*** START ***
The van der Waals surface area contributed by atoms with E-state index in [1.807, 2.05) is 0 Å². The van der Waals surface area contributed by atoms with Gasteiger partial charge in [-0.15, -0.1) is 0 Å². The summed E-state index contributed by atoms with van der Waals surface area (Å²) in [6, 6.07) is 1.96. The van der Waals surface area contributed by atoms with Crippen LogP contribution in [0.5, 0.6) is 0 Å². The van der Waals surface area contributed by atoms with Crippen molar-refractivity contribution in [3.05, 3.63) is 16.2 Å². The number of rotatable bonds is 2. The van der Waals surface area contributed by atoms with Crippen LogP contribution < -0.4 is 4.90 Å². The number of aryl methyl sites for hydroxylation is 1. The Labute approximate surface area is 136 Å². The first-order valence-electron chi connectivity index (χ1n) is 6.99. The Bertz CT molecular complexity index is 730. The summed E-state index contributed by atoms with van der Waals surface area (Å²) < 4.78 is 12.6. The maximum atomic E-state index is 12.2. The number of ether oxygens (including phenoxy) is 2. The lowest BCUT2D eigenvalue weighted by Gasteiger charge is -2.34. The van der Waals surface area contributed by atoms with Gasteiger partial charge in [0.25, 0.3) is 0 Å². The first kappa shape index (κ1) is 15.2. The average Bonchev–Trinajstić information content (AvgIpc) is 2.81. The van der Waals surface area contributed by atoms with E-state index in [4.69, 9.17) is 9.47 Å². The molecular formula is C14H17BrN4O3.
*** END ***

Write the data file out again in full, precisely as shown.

The van der Waals surface area contributed by atoms with E-state index in [1.807, 2.05) is 0 Å². The van der Waals surface area contributed by atoms with Gasteiger partial charge in [-0.15, -0.1) is 0 Å². The summed E-state index contributed by atoms with van der Waals surface area (Å²) in [6, 6.07) is 1.96. The van der Waals surface area contributed by atoms with Crippen LogP contribution in [0.5, 0.6) is 0 Å². The van der Waals surface area contributed by atoms with Crippen molar-refractivity contribution in [3.05, 3.63) is 16.2 Å². The number of rotatable bonds is 2. The van der Waals surface area contributed by atoms with Crippen LogP contribution < -0.4 is 4.90 Å². The number of aryl methyl sites for hydroxylation is 1. The Labute approximate surface area is 136 Å². The first-order valence-electron chi connectivity index (χ1n) is 6.99. The Bertz CT molecular complexity index is 730. The summed E-state index contributed by atoms with van der Waals surface area (Å²) < 4.78 is 12.6. The maximum atomic E-state index is 12.2. The number of ether oxygens (including phenoxy) is 2. The lowest BCUT2D eigenvalue weighted by Gasteiger charge is -2.34. The van der Waals surface area contributed by atoms with Gasteiger partial charge in [0.25, 0.3) is 0 Å². The first kappa shape index (κ1) is 15.2. The average Bonchev–Trinajstić information content (AvgIpc) is 2.81. The van der Waals surface area contributed by atoms with E-state index in [4.69, 9.17) is 9.47 Å². The molecular formula is C14H17BrN4O3.